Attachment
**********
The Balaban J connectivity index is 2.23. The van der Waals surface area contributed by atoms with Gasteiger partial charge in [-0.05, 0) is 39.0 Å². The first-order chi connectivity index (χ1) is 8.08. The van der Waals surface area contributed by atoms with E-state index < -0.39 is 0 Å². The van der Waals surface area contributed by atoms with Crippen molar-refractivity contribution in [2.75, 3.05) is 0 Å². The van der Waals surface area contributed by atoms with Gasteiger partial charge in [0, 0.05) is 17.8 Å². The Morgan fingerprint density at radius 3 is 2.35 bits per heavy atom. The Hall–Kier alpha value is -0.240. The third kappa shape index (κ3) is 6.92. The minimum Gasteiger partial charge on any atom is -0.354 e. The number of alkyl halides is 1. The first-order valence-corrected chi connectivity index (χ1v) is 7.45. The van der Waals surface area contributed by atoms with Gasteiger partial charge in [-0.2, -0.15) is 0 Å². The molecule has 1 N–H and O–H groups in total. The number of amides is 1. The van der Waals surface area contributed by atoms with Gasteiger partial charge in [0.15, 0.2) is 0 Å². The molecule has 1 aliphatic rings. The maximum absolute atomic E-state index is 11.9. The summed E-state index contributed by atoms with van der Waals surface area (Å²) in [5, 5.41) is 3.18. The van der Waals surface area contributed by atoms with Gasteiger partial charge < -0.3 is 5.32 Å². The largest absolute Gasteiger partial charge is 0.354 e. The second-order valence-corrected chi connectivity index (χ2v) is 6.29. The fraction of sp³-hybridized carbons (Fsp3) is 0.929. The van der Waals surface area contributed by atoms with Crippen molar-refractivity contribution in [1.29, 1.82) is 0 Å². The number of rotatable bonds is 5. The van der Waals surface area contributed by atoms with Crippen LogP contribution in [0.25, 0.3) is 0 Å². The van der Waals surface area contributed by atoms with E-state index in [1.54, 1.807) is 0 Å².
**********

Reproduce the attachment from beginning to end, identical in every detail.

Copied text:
The Balaban J connectivity index is 2.23. The van der Waals surface area contributed by atoms with Gasteiger partial charge in [-0.05, 0) is 39.0 Å². The first-order chi connectivity index (χ1) is 8.08. The van der Waals surface area contributed by atoms with E-state index < -0.39 is 0 Å². The van der Waals surface area contributed by atoms with Crippen molar-refractivity contribution in [2.75, 3.05) is 0 Å². The van der Waals surface area contributed by atoms with Gasteiger partial charge in [0, 0.05) is 17.8 Å². The Morgan fingerprint density at radius 3 is 2.35 bits per heavy atom. The Hall–Kier alpha value is -0.240. The third kappa shape index (κ3) is 6.92. The minimum Gasteiger partial charge on any atom is -0.354 e. The number of alkyl halides is 1. The first-order valence-corrected chi connectivity index (χ1v) is 7.45. The van der Waals surface area contributed by atoms with Gasteiger partial charge in [-0.2, -0.15) is 0 Å². The molecule has 1 N–H and O–H groups in total. The number of amides is 1. The van der Waals surface area contributed by atoms with Gasteiger partial charge in [0.15, 0.2) is 0 Å². The molecule has 1 aliphatic rings. The maximum absolute atomic E-state index is 11.9. The summed E-state index contributed by atoms with van der Waals surface area (Å²) in [5, 5.41) is 3.18. The van der Waals surface area contributed by atoms with Gasteiger partial charge < -0.3 is 5.32 Å². The largest absolute Gasteiger partial charge is 0.354 e. The second-order valence-corrected chi connectivity index (χ2v) is 6.29. The fraction of sp³-hybridized carbons (Fsp3) is 0.929. The van der Waals surface area contributed by atoms with Crippen molar-refractivity contribution in [1.29, 1.82) is 0 Å². The number of rotatable bonds is 5. The van der Waals surface area contributed by atoms with Crippen LogP contribution in [0.25, 0.3) is 0 Å². The van der Waals surface area contributed by atoms with E-state index in [1.54, 1.807) is 0 Å².